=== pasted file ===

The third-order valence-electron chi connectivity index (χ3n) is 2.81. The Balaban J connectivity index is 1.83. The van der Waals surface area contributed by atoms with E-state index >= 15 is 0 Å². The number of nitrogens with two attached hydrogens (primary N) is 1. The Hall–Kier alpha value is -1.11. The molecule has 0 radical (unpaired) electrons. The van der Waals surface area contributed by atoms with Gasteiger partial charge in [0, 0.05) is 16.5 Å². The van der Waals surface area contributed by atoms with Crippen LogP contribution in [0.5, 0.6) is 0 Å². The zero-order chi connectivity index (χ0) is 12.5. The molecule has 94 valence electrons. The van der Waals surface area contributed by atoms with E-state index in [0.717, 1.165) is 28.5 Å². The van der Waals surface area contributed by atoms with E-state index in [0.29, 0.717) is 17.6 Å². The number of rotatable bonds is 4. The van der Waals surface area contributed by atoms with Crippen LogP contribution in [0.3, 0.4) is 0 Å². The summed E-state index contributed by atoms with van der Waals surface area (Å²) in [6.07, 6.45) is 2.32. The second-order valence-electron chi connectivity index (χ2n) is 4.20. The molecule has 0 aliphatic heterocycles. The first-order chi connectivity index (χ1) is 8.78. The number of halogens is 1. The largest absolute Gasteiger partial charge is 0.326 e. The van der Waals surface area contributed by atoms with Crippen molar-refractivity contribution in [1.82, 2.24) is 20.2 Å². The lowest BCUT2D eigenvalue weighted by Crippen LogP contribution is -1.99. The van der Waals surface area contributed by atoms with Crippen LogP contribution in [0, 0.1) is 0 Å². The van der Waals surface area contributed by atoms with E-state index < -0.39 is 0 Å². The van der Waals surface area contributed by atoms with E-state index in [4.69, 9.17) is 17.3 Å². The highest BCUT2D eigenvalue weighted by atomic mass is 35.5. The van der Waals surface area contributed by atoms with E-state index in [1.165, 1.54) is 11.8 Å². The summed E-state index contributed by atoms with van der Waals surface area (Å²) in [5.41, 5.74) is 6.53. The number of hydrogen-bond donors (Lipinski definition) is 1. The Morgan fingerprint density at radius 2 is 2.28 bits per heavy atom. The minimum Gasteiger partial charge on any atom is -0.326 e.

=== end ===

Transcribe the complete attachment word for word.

The third-order valence-electron chi connectivity index (χ3n) is 2.81. The Balaban J connectivity index is 1.83. The van der Waals surface area contributed by atoms with E-state index >= 15 is 0 Å². The number of nitrogens with two attached hydrogens (primary N) is 1. The Hall–Kier alpha value is -1.11. The molecule has 0 radical (unpaired) electrons. The van der Waals surface area contributed by atoms with Gasteiger partial charge in [0, 0.05) is 16.5 Å². The van der Waals surface area contributed by atoms with Crippen LogP contribution in [0.5, 0.6) is 0 Å². The zero-order chi connectivity index (χ0) is 12.5. The molecule has 94 valence electrons. The van der Waals surface area contributed by atoms with E-state index in [0.717, 1.165) is 28.5 Å². The van der Waals surface area contributed by atoms with E-state index in [0.29, 0.717) is 17.6 Å². The number of rotatable bonds is 4. The van der Waals surface area contributed by atoms with Crippen LogP contribution in [0.3, 0.4) is 0 Å². The summed E-state index contributed by atoms with van der Waals surface area (Å²) in [6.07, 6.45) is 2.32. The second-order valence-electron chi connectivity index (χ2n) is 4.20. The molecule has 0 aliphatic heterocycles. The first-order chi connectivity index (χ1) is 8.78. The number of halogens is 1. The largest absolute Gasteiger partial charge is 0.326 e. The van der Waals surface area contributed by atoms with Crippen molar-refractivity contribution in [1.82, 2.24) is 20.2 Å². The lowest BCUT2D eigenvalue weighted by Crippen LogP contribution is -1.99. The van der Waals surface area contributed by atoms with Crippen LogP contribution in [0, 0.1) is 0 Å². The van der Waals surface area contributed by atoms with E-state index < -0.39 is 0 Å². The van der Waals surface area contributed by atoms with E-state index in [4.69, 9.17) is 17.3 Å². The highest BCUT2D eigenvalue weighted by atomic mass is 35.5. The van der Waals surface area contributed by atoms with E-state index in [1.165, 1.54) is 11.8 Å². The summed E-state index contributed by atoms with van der Waals surface area (Å²) in [5.41, 5.74) is 6.53. The number of hydrogen-bond donors (Lipinski definition) is 1. The Morgan fingerprint density at radius 2 is 2.28 bits per heavy atom. The minimum Gasteiger partial charge on any atom is -0.326 e.